Dr. Francisco Souza

Dr. Francisco Souza is an economist and member of the Apurinã Indigenous Peoples of the Brazilian Amazon. For 30+ years Francisco has contributed to initiatives in 40+ countries in areas connected to Indigenous Peoples, forests, sustainable development, climate change, and nature-based solutions. With Hivos, WWF, Rainforest Alliance, IADB, IDRC, private foundations, and governments, he previously supported inclusive conservation, right-based development, and Indigenous-based solutions in over 100M hectares of forests worldwide. He works collaboratively with Indigenous Peoples who manage a territory of over 1 billion hectares in all regions of Planet.  He is currently a member of LEAF Coalition’s   IPLC Advisory Panel with Emergent. Francisco has a Ph.D. in Environmental Science and master’s degree in Tropical Conservation and Development.

Nikki Enersen, USAID

Nikki Enersen leads the Children, Youth, and Families team and the Indigenous Peoples program as the Deputy Director for USAID’s Inclusive Development Hub. 

Nikki, originally from Minnesota, attended Claremont McKenna College for her undergraduate studies in anthropology and international relations and attended graduate school at American University and the University of Minnesota to study women in international development.  The Inclusive Development Hub is her fifth USAID posting as a USAID foreign service officer, having previously served in Guatemala, Kenya, Zimbabwe, and the West African Regional Missions.  Her focus throughout her time at USAID has been on women’s empowerment and gender equality, inclusive development, and youth in development.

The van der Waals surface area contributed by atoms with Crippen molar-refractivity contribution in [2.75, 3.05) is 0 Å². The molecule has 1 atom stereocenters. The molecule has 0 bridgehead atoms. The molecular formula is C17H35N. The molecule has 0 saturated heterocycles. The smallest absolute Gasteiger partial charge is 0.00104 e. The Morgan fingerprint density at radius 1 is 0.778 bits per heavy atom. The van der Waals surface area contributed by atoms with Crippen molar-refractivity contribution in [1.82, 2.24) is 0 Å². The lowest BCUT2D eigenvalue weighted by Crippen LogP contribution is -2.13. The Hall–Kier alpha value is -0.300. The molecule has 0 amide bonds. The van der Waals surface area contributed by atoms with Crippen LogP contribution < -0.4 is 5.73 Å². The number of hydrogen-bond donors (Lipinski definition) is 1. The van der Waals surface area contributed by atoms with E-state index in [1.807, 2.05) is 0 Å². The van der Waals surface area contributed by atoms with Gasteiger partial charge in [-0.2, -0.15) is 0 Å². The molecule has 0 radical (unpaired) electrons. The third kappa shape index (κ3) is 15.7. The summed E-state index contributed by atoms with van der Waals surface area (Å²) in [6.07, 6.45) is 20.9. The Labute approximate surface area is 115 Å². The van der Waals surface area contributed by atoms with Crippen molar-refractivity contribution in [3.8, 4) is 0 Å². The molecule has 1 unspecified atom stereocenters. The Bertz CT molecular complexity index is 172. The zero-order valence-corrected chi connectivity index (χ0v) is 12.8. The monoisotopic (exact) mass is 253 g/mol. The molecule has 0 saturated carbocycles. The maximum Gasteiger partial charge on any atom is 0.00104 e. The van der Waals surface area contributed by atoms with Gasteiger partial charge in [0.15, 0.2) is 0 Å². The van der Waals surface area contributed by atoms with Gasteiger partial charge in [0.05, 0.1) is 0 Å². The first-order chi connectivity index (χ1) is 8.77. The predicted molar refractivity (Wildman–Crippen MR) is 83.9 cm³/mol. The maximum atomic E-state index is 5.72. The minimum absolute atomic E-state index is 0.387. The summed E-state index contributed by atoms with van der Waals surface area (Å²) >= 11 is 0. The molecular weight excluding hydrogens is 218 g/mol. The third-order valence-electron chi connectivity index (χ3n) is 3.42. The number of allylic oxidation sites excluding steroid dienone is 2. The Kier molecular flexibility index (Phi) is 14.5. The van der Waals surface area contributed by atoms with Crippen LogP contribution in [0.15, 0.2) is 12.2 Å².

Before joining USAID, she worked with AED in Nairobi, Kenya, with Somali refugee community organizations in Minnesota, and as a labor law consultant working globally

Kim Carstensen

Kim Carstensen, FSC International

Kim Carstensen has been the Director General of the Forest Stewardship Council (FSC) since October 2012. He is a recognized global leader within the environment and development sectors. Prior to joining FSC, Mr. Carstensen managed FairGreenSolutions, a consultancy that helped link the concepts of ‘Green Economy’ and sustainable development for clients in the Global South. His strategic approach comes from a long history of global leadership, most recently as the leader of WWF International’s Global Climate Initiative, and previous roles as CEO of WWF Denmark and Deputy Chairman of the Board of Denmark’s Official Development Assistance Agency (Danida). 


Rodion Sulyandziga   (moderator/facilitator)

Rodion Sulyandziga has many years of solid experience working on the promotion and protection of indigenous peoples’ rights at the local and global level including UN human rights mechanisms and bodies. Being an Udege (“Forest People”) indigenous origin, he has first-hand knowledge of challenges faced by indigenous peoples in his region. Through his international and regional advocacy, documentation, and research, Rodion is a well-recognized promoter of the rights of indigenous peoples.  He has been the co-chair of the International Indigenous Peoples Forum on Climate Change (2012-2016) and IP Global coordination committee of the UN High Level Plenary/World Conference on indigenous peoples (2013-2015). He had two UN holder position being a member of EMRIP (2019-2022) and LCIP Platform (2018-2021). He has Ph.D., Social Science.

Event Details

  • Date: Thursday 13 October

  • Time: 09:00 - 10:30

  • Room: Nusantara 1 & 2   

  • Language: English, French, Spanish

  • Format: Hybrid